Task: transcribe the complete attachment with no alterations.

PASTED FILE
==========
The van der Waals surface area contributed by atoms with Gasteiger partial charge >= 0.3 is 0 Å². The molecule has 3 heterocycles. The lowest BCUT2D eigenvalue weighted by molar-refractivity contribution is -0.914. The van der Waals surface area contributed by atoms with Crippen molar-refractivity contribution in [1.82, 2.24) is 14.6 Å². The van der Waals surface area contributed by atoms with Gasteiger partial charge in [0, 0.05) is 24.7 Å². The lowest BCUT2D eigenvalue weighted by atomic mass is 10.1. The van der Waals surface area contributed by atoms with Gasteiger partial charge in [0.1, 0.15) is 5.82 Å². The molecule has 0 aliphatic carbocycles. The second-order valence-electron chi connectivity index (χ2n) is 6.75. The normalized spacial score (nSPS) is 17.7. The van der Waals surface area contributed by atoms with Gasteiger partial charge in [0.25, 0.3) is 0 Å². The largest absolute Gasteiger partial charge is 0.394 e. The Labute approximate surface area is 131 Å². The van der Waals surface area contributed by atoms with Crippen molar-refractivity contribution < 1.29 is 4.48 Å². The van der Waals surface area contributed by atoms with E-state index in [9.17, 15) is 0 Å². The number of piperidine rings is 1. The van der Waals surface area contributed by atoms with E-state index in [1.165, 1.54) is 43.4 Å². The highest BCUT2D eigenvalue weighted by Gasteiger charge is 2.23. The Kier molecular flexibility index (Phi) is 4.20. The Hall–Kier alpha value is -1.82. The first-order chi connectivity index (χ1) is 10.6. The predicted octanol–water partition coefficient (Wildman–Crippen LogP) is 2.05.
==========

The van der Waals surface area contributed by atoms with Gasteiger partial charge >= 0.3 is 0 Å². The molecule has 3 heterocycles. The lowest BCUT2D eigenvalue weighted by molar-refractivity contribution is -0.914. The van der Waals surface area contributed by atoms with Crippen molar-refractivity contribution in [1.82, 2.24) is 14.6 Å². The van der Waals surface area contributed by atoms with Gasteiger partial charge in [0, 0.05) is 24.7 Å². The lowest BCUT2D eigenvalue weighted by atomic mass is 10.1. The van der Waals surface area contributed by atoms with Gasteiger partial charge in [0.1, 0.15) is 5.82 Å². The molecule has 0 aliphatic carbocycles. The second-order valence-electron chi connectivity index (χ2n) is 6.75. The normalized spacial score (nSPS) is 17.7. The van der Waals surface area contributed by atoms with Gasteiger partial charge in [0.25, 0.3) is 0 Å². The largest absolute Gasteiger partial charge is 0.394 e. The Labute approximate surface area is 131 Å². The van der Waals surface area contributed by atoms with Crippen molar-refractivity contribution < 1.29 is 4.48 Å². The van der Waals surface area contributed by atoms with E-state index in [9.17, 15) is 0 Å². The number of piperidine rings is 1. The van der Waals surface area contributed by atoms with E-state index in [1.165, 1.54) is 43.4 Å². The highest BCUT2D eigenvalue weighted by Gasteiger charge is 2.23. The Kier molecular flexibility index (Phi) is 4.20. The Hall–Kier alpha value is -1.82. The first-order chi connectivity index (χ1) is 10.6. The predicted octanol–water partition coefficient (Wildman–Crippen LogP) is 2.05.